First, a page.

A Shared Data Model for Historical Transport Networks

The English Channel and North Sea, from Adriaen Coenen’s Visboek (1578). © Koninklijke Bibliotheek, Netherlands.

This drawing from Adriaen Coenen’s remarkable ‘Fish Book‘ indicates seaports on both sides of the English Channel and the North Sea. Much of the trade between these ports was recorded in the Exchequer Port Books of England and Wales (from 1565), and also in the Danish Soundtoll Registers (from 1497), opening the possibility of mapping overseas trade networks. Overland trade routes have been the subject of numerous studies in recent years, using digital mapping to give deep insights into domestic economic networks. Among the most recent and ambitious of these projects is Viabundus, which aims to produce a digital map of transport routes in Northern Europe between 1350 and 1650.

Such studies tend to limit their scope to national borders, due largely to the geographic limits of record-keeping, and each study produces a new dataset tailored to the particular characteristics of the primary records used to generate them. Analysis of historical international trade is hampered by the lack of a lingua franca for modelling the fundamental elements of these data, that is the trading places and the routes between them (expressed mathematically as nodes and edges).

 

Existing methodologies may be convenient for individual projects and organisations but the fragmented and inconsistent approaches to collating and sharing spatial data devalue and limit the potential of these resources. Approaches to presenting spatial data are project driven, and thinking framed by traditional publications rather than seizing the opportunities digital technologies present in enabling data reuse.
McKeague, P. et al 2017

 

The recently-launched World Historical Gazetteer employs a data model described here. Although limited (for now) to point data, it appears to be a good basis for extension. One option would be to develop and publish a simple GML Application Schema,1Application schemas are normally designed using ISO 19103 (Geographic information – Conceptual schema language) conformant UML, and then the GML Application created by following the rules given in Annex E of ISO 19136. perhaps using the GeoNetwork platform. Any data shared and conforming to this schema might easily be rendered in any web interface developed according to local requirements, or downloaded for geospatial or other historical economic analysis. McKeague et al (and others working in cultural heritage) favour a spatial data infrastructure based on the INSPIRE Directive.

ExPLOT is a recently-established ‘interdisciplinary group of scholars who are exploring past landscapes using a range of digital and computational tools to research the geographies and histories of times past’. The group invites anyone interested to join their mailing list.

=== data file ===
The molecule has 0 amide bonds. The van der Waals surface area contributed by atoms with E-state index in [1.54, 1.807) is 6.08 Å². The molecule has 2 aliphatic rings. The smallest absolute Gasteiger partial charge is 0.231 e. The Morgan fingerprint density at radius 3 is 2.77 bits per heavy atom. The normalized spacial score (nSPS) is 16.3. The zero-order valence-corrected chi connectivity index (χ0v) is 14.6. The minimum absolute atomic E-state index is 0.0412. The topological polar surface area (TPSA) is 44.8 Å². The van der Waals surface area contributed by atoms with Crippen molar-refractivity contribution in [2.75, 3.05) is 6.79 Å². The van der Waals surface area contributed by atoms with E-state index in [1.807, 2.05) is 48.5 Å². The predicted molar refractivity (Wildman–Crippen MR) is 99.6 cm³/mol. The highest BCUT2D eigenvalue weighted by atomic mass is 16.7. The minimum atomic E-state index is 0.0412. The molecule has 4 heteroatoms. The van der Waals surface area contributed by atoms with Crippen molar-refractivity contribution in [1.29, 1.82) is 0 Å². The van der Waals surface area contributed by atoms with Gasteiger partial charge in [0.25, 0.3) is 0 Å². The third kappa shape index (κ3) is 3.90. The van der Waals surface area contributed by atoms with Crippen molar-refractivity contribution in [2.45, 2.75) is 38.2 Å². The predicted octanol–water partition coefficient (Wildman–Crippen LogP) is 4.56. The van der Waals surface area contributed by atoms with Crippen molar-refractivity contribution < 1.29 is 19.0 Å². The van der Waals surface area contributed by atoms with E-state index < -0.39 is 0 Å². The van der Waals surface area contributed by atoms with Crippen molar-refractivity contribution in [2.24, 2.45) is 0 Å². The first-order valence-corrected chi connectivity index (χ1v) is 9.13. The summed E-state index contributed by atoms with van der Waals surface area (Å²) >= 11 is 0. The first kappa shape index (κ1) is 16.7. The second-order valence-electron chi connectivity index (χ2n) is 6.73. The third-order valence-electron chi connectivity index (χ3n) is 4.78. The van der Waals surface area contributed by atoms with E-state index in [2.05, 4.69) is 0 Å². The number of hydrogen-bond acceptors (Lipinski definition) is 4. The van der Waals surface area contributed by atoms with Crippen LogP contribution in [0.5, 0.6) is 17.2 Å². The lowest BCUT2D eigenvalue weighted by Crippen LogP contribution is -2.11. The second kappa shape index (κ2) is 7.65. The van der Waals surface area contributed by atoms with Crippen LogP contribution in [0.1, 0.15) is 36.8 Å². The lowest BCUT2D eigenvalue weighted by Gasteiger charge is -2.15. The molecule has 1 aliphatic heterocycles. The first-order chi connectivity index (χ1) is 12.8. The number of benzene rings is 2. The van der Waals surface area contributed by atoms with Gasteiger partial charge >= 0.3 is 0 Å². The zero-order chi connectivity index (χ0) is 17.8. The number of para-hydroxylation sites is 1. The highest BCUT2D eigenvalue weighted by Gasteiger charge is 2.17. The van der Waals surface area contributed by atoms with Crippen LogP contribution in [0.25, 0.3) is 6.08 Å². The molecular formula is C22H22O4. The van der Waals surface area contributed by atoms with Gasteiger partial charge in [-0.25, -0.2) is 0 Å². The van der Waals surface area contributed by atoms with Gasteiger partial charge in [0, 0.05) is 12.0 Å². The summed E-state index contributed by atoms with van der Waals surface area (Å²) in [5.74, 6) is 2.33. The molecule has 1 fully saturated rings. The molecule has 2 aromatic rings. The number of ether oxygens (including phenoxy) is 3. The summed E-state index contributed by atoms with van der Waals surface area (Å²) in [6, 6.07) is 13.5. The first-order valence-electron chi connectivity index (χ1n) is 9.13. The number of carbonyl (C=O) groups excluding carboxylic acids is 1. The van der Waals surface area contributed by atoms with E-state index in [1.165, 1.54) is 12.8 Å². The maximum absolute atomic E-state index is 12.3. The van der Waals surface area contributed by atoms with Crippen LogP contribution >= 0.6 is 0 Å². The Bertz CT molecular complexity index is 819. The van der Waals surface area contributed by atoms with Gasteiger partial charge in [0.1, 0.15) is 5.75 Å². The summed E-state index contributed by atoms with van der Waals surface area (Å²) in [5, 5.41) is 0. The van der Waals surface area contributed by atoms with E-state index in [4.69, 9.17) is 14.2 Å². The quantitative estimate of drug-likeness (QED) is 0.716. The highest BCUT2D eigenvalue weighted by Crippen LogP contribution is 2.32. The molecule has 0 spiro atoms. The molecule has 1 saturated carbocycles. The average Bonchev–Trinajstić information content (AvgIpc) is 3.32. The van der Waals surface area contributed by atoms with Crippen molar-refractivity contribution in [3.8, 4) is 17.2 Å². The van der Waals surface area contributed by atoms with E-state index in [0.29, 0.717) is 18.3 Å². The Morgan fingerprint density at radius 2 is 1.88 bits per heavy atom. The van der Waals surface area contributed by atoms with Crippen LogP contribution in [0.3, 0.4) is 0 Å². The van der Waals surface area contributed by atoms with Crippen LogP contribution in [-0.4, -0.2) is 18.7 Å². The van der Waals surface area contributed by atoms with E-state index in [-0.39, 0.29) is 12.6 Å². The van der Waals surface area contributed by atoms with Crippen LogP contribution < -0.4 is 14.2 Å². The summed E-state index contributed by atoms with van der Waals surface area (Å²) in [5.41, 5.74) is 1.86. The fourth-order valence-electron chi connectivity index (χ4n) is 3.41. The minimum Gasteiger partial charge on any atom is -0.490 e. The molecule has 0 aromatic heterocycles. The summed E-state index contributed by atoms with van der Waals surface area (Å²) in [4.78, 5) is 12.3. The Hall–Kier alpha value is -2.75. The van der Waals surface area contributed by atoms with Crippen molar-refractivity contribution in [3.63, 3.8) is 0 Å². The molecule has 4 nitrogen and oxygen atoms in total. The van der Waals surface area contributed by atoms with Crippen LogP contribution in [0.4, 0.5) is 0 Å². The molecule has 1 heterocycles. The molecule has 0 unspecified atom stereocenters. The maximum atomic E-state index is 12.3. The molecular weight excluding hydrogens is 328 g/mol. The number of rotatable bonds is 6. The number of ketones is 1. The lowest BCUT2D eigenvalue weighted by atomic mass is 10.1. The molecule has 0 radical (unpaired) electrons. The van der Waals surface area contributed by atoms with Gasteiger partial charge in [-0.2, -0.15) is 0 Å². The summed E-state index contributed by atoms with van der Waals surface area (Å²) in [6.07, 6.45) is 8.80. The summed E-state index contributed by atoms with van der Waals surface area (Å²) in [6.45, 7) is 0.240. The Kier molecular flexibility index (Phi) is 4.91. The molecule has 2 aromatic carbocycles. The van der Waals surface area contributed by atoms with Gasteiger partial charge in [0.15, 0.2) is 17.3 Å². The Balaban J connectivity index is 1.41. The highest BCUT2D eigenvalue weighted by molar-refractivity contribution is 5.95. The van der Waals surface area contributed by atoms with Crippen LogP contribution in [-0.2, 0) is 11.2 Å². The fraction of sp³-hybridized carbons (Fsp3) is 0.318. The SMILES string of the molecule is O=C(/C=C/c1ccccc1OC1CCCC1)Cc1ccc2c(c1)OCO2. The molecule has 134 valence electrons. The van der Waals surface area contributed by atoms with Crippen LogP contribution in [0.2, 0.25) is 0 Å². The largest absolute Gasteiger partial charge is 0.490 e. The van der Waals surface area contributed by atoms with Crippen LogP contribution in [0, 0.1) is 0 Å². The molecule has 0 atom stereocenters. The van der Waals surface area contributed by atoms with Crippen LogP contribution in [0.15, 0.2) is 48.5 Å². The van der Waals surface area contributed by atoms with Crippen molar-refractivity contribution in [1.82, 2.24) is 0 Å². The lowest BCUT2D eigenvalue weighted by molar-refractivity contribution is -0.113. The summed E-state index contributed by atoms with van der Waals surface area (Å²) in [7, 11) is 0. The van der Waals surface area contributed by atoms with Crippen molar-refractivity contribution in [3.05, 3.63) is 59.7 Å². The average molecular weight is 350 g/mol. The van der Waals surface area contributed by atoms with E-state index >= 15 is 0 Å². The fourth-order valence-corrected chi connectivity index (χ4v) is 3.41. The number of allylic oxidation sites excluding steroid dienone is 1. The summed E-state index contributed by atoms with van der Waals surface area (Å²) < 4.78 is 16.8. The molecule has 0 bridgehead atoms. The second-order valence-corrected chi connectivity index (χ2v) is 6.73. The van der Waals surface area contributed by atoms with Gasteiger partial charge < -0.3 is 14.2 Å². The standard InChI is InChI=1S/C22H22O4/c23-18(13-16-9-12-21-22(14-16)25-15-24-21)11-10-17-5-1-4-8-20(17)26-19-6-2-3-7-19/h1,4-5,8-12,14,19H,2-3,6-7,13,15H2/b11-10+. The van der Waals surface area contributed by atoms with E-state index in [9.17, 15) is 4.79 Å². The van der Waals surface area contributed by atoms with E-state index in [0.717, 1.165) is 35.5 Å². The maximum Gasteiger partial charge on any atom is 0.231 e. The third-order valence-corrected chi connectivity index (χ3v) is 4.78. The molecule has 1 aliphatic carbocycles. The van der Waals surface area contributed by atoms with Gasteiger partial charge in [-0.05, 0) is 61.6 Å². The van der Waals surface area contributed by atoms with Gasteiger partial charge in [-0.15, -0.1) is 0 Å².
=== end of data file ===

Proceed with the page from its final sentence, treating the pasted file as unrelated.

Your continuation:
Current suggestions for node and edge properties and attributes (based on the Viabundus model) are listed below.

Node Properties
Property
Required
Format
Notes
Country Yes ISO 3166 Modern-day country code.
ID Yes Integer An identifier unique within the specified country.
Parent ID No Integer A node may be defined as a child node. For example, a settlement node may have child nodes representing markets, fairs, quays or bridges. In most cases, the parent node will be the central square or marketplace. However, there can be good reasons to assign a different place in a town as parent. Only nodes within a town should become child nodes. For example, in case of a junction in front of a town gate, which one can theoretically pass without entering the town itself, the node should not become a child of the town, but rather an independent node. The same goes for watchtowers which belong to the defensive line of the town, but are located outside them. These should be included as independent nodes.
Type Yes Text One or more of the following, separated with a semicolon: Settlement; Town; Market; Fair; Toll; Staple; Harbour; Ferry; Bridge; Lock; Junction.
Name Yes Text The name of the node that will be displayed on the map. For towns, this is usually the official modern name of the town in the local language, i.e. Aabenraa instead of Apenrade, Kaliningrad instead of Königsberg; Warszawa instead of Warsaw/Warschau; Bad Bentheim instead of Bentheim.
Alternative names No Text The field for modern names of towns in English or German when they are different from the official name (i.e. Danzig for Gdańsk), historical names from the sources, and names in the Cyrillic alphabet. Especially for the first category, inclusion of these names is very important, to facilitate searching on these names. Multiple entries should be separated with a semicolon.
Geometry Yes Point The coordinates of the node, expressed as a Latitude/Longitude pair.
Geonames ID No Integer The ID number of the place on geonames.org. Filling this field in helps with the identification of a place and its localization. Moreover, the geonames database includes alternate names in other languages, sometimes also historical names.
Zoom level No Integer This field sets the mininum zoom level of the map, on which the node will be shown. The higher the number, the further the user has to zoom in to see the node on the map.
Comments No Text Comments for internal use, not intended to be shown to the user.